Regardless of the facility since most CD's that conduct workshops make their way around to most facilities, my question is which of these Cd's actually call in the most actors from these workshops? I know Scott David does, but who else is a must see? Who should you not waste your time and money on? I'm trying to maximize and target exposure to worthwhile CD's or associates and minimize the amount of money that get's wasted on useless workshops? Also, which agent workshops are worthwhile and not just used as a measure to pad their own pockets?
So, who has had luck with or heard about Cd's and agents that are a must see and take workshops seriously? Again, facility is unimportant since you can just wait until particular CD's show up at the cheaper facilities.
I think the real question to ask is "Which actors actually get called in from CD workshops".
All of the data offered from CD's suggests they regularly call in actors from workshops. The more important question is "How many shows have actually BOOKED a workshop actor?" In a previous post I digested some data published by one of the larger workshop companies and estimated the number at about 1 booking per 125 workshops. At $40 each, thats $5,000 in workshop fees for a co star role. Congrats, the CD made a lot more money on that job than the actor did.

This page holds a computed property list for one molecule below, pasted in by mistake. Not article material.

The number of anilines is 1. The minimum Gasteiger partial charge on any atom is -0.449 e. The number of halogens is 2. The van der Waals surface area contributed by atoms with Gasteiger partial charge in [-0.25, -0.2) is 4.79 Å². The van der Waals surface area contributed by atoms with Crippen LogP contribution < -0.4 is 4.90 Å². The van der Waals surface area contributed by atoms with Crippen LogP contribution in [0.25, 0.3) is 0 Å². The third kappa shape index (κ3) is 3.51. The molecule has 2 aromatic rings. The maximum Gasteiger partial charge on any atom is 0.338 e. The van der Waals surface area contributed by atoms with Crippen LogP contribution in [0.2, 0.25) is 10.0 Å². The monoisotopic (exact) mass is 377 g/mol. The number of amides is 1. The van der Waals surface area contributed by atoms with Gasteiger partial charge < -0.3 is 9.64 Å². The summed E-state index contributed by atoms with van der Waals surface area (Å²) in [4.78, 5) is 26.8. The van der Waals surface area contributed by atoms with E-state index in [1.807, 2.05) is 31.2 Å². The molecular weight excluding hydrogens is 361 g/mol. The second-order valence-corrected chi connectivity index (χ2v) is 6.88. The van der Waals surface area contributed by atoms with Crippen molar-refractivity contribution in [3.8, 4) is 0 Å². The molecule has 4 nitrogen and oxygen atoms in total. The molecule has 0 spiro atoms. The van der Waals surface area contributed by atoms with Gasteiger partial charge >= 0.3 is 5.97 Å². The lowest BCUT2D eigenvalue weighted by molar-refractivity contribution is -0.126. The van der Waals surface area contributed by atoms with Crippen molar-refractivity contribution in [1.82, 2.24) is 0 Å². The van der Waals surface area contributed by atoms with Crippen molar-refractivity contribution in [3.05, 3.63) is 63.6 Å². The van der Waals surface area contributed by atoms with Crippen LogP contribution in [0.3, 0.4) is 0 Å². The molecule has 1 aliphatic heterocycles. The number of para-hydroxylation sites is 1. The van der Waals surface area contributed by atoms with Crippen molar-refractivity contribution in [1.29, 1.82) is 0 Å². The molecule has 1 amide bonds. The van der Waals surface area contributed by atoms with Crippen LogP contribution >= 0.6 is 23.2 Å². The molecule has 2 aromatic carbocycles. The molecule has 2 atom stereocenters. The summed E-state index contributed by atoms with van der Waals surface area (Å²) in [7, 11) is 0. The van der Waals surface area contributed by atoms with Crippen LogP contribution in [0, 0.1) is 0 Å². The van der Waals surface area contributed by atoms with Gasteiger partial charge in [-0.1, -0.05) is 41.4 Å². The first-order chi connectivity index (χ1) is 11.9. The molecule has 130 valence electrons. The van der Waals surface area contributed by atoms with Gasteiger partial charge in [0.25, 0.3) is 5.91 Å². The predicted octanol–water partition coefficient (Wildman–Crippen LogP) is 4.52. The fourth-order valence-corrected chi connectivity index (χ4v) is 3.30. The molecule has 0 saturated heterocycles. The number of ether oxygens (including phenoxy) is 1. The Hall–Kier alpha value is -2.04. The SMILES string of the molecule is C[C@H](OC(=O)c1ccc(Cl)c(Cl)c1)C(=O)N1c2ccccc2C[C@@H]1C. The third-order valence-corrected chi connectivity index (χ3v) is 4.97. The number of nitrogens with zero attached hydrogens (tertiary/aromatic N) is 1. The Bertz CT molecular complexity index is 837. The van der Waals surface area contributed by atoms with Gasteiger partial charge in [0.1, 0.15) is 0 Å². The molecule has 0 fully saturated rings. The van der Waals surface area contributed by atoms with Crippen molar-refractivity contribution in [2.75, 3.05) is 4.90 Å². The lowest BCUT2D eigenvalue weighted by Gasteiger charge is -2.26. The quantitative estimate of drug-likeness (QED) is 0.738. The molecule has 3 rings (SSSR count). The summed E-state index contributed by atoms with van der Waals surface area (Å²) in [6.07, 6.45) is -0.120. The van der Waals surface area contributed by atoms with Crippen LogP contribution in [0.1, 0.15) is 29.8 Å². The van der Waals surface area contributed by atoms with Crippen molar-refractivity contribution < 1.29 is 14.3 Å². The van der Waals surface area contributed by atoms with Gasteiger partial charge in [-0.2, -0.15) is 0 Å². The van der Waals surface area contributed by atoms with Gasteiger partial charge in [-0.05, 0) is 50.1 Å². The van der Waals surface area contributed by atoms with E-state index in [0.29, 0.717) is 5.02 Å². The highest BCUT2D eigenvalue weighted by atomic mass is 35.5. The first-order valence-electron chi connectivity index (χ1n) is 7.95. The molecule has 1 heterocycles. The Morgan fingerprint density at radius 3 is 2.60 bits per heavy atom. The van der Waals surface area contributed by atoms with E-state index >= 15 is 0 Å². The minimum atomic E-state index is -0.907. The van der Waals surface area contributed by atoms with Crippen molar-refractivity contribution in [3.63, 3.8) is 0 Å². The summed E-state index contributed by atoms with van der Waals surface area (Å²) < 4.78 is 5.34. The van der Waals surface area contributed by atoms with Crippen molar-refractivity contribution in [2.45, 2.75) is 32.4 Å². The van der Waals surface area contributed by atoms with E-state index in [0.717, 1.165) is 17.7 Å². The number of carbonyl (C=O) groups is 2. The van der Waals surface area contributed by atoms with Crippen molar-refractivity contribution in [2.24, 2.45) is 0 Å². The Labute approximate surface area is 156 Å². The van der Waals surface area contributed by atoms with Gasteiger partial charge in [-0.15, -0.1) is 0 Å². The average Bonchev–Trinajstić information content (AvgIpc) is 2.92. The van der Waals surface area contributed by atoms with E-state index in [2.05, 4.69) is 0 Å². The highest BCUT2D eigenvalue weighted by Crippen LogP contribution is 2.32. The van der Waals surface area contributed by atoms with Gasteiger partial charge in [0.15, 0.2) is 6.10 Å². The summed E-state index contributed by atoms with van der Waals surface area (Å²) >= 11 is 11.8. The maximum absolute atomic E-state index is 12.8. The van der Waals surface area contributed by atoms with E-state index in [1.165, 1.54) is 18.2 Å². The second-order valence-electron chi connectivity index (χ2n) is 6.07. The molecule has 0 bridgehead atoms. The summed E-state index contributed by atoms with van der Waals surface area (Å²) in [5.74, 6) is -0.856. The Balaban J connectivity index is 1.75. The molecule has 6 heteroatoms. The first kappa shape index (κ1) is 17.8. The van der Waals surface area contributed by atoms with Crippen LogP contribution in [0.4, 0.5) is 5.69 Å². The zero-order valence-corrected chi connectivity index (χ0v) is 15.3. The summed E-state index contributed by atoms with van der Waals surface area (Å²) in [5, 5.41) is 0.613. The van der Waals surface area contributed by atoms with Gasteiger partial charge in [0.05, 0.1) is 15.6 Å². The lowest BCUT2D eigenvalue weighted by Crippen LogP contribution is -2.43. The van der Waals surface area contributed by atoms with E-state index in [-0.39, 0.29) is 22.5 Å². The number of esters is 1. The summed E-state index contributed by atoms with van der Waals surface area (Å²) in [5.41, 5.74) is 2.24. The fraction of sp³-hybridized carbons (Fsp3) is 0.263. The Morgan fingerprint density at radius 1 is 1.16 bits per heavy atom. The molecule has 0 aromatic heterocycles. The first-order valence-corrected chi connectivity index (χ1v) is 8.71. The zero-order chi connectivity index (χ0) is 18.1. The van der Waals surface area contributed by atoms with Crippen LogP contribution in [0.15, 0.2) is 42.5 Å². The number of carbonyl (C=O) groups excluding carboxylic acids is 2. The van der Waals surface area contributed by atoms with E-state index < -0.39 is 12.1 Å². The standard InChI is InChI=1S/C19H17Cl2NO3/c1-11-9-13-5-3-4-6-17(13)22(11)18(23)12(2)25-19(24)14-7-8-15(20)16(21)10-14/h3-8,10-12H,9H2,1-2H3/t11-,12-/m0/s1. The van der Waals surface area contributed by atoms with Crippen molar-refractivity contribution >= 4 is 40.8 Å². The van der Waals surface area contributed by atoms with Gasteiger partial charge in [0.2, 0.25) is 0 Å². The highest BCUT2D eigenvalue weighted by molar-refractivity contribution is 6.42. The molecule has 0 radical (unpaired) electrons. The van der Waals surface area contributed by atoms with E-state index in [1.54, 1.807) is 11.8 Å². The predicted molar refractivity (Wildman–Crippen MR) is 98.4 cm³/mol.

The big workshop facilities post and publish information on actors being called in. If actors didn't get called in, the workshop business would dry up and the CD's would have to go back to casting projects to make money. Shudder the thought.
So, getting called in is great right? You get to audition in the office which is great experience. Many actors tell you that you have to be seen by the same CD's a couple of times before they will cast an unknown. So, between the workshop and the office audition you have seen the CD twice. Maybe when your agent send you in for your third try you have moved to the head of the line.
All of that said I have finally come to the personal decision that I am not going to participate in the workshop scam/illusion any longer. If that means my career progresses slower or doesn't go any further so be it. I will find some other way.